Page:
Email notification by VoIP. Was: Re: Om2008.8: execute script on incoming call
stroller at stellar.eclipse.co.uk
Mon Sep 1 16:43:29 CEST 2008
On 31 Aug 2008, at 11:56, Rod Whitby wrote:
> Stroller wrote:
>> On 30 Aug 2008, at 05:34, Rod Whitby wrote:
>>> Please don't assume that everyone has unlimited data plans.
>> "Please don't assume" probably won't prevent developers from doing
> Nothing can prevent open source developers from taking any world view
> they please. That's their right. That's why I'm educating them with
> the message that unlimited data plans are not available in all
> parts of
> the world.
Your assertive tone here sounds like you're upset with me for
questioning you. Please chill out.
Nothing can prevent open source developers from taking any world view
they please - that's why I ASKED YOU to educate them. Your previous
message wasn't educational because it just said "please don't assume"
without providing any depthful understanding of your problems.
>> How much does data transfer cost there? (comparison of data cost
>> relative to calls?)
> 1c per Kb. Calls are about 30c/min.
A quick summary stating "checking email every day would add $XX to my
current $YY monthly phonebill" might make your education more memorable.
>> Why is the situation unlikely to change in the foreseeable?
> There are no market forces that will make it change, as Australia is a
> large country with a relatively sparse population (2.6 people per
I'm surprised that makes any difference. I'd have thought the
majority of data users were in the cities. A telco could provide
GPRS / 3G data only in metropolitan areas or apply their unlimited
data plans only in those areas. At the end of the day unlimited data
has only become available in other countries because it's in Telco
X's interest to induce customers away from Telco Y. Even restricting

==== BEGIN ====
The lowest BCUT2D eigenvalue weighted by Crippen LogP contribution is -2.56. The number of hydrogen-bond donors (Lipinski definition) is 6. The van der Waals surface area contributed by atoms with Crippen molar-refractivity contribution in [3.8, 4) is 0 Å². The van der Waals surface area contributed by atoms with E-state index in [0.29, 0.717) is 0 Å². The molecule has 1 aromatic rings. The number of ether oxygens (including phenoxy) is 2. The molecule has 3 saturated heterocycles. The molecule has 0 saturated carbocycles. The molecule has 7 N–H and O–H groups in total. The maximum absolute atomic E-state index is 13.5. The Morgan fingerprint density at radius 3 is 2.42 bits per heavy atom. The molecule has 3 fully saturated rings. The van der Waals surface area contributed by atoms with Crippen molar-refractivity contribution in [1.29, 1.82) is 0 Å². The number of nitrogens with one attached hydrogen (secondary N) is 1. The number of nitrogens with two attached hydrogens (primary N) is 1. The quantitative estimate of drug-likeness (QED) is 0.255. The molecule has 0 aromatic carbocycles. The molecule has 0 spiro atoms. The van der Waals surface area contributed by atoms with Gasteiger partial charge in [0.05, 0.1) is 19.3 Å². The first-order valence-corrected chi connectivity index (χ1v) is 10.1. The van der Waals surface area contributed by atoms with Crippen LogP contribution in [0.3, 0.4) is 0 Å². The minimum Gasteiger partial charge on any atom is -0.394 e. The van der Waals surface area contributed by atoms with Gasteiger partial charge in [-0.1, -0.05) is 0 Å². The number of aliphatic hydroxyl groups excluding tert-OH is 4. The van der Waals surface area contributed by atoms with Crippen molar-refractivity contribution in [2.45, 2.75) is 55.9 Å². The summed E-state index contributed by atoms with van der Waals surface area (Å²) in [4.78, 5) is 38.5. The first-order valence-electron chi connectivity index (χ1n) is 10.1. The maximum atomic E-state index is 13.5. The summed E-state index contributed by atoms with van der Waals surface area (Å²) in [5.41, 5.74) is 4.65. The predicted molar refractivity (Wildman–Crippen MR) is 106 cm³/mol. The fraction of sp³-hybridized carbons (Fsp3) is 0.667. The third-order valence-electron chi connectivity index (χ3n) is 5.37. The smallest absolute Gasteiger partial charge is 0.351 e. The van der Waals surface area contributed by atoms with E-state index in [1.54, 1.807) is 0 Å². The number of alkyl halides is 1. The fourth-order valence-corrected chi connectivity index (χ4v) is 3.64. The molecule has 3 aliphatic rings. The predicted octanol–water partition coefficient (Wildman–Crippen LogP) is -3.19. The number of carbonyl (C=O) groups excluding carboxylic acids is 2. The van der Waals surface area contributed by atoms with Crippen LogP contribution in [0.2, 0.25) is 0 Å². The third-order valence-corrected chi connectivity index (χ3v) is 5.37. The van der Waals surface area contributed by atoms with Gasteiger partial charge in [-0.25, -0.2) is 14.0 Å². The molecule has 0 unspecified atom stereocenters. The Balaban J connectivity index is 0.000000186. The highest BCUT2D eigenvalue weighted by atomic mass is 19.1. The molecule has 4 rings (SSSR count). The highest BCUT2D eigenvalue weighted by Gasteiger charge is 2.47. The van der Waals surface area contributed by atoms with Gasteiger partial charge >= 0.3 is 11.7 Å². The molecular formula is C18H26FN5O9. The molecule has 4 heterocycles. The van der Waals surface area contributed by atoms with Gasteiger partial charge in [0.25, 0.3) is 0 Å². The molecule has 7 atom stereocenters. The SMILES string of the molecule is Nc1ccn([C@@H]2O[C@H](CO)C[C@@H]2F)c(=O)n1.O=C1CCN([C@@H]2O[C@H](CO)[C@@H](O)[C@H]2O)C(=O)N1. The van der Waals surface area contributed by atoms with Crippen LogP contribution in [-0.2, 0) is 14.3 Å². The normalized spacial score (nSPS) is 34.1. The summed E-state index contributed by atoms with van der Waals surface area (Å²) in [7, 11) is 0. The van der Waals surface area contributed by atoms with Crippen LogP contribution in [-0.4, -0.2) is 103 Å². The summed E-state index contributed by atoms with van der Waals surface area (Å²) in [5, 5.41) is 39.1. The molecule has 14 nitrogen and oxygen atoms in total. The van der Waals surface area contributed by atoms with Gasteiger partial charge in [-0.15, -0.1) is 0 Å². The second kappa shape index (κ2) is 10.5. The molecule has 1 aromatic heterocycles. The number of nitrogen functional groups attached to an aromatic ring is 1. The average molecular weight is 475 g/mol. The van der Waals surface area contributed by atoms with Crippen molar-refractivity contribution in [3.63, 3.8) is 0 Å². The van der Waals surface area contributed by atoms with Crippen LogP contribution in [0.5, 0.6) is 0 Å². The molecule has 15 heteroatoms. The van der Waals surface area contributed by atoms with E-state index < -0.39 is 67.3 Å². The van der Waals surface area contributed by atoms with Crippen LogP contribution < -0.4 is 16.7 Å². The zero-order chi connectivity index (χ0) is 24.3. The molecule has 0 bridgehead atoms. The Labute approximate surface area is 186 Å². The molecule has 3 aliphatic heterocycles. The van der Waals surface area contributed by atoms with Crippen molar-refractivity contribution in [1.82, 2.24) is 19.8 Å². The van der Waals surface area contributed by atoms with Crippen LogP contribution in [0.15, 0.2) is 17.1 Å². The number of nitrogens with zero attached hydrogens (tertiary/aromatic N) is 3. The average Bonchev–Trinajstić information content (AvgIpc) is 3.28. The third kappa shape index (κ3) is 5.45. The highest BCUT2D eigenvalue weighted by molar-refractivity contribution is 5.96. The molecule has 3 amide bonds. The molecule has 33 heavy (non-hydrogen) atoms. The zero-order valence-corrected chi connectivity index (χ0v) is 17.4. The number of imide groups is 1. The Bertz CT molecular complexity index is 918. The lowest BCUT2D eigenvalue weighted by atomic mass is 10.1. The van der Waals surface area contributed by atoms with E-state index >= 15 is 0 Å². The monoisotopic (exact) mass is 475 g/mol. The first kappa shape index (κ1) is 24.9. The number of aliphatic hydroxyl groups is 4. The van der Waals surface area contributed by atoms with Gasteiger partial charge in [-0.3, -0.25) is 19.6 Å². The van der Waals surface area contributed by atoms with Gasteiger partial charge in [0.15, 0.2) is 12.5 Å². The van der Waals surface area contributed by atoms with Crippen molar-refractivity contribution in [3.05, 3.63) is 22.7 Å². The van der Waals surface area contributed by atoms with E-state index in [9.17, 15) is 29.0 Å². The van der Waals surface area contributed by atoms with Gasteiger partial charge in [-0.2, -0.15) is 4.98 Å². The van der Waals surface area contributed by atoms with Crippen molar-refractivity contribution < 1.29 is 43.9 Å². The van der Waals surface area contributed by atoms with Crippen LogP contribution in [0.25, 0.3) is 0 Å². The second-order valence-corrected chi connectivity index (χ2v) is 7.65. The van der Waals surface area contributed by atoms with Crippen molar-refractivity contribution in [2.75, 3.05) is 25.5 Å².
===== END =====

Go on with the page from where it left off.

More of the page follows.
unlimited data to metropolitan areas one would sway a profitable
percentage of customers.
Once you have the infrastructure in place I understood the cost of
shifting data to be relatively low. I appreciate that this my not
scale for very long data lines, but once you've built cell towers in
rural areas you have to supply them with bandwidth for voice.
>>> I expect the IMAP client on my openmoko phone to be able to
>>> download all
>>> my email for offline reading, deleting, and replying on the bus with
>>> *no* internet connectivity, and then sync all those changes
>>> to the server as soon as I get the next internet connection.
>> I expect that, too. Certainly under my data plan this would be
>> essential for foreign holidays.
> It's good that our needs are identical then. Ability to do stuff when
> connected, and ability to do stuff when not connected as well. As
> opposed to an assumption that someone is always connected.
Our needs aren't identical because I can enable checking every 5
minutes when at home and disable it when on holiday. On holiday I can
check once per day or just manage without email on my phone - I can
survive with an internet cafe for a couple of weeks per year. In fact
I have been known to leave my phone at home when on holiday, for
various reasons - for 2 weeks per year I can manage without.
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